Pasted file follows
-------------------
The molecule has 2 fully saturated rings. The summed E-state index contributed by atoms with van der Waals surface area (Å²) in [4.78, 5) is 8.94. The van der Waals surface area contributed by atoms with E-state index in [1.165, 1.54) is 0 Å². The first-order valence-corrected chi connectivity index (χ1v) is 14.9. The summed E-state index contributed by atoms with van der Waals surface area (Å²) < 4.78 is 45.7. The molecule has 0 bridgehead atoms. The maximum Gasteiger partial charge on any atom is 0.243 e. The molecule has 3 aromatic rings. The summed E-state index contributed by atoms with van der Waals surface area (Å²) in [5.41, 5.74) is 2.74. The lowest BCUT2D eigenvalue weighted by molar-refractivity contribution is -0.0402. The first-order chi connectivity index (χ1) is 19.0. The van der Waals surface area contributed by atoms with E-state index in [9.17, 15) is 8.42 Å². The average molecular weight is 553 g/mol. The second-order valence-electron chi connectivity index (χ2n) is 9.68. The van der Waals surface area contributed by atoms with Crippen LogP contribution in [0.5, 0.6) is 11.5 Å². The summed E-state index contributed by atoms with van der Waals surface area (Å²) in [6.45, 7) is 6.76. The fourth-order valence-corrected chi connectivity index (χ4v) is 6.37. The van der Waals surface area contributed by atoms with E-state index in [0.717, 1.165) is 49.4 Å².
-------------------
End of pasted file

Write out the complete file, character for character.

The molecule has 2 fully saturated rings. The summed E-state index contributed by atoms with van der Waals surface area (Å²) in [4.78, 5) is 8.94. The van der Waals surface area contributed by atoms with E-state index in [1.165, 1.54) is 0 Å². The first-order valence-corrected chi connectivity index (χ1v) is 14.9. The summed E-state index contributed by atoms with van der Waals surface area (Å²) < 4.78 is 45.7. The molecule has 0 bridgehead atoms. The maximum Gasteiger partial charge on any atom is 0.243 e. The molecule has 3 aromatic rings. The summed E-state index contributed by atoms with van der Waals surface area (Å²) in [5.41, 5.74) is 2.74. The lowest BCUT2D eigenvalue weighted by molar-refractivity contribution is -0.0402. The first-order chi connectivity index (χ1) is 19.0. The van der Waals surface area contributed by atoms with E-state index in [9.17, 15) is 8.42 Å². The average molecular weight is 553 g/mol. The second-order valence-electron chi connectivity index (χ2n) is 9.68. The van der Waals surface area contributed by atoms with Crippen LogP contribution in [0.5, 0.6) is 11.5 Å². The summed E-state index contributed by atoms with van der Waals surface area (Å²) in [6.45, 7) is 6.76. The fourth-order valence-corrected chi connectivity index (χ4v) is 6.37. The van der Waals surface area contributed by atoms with E-state index in [0.717, 1.165) is 49.4 Å².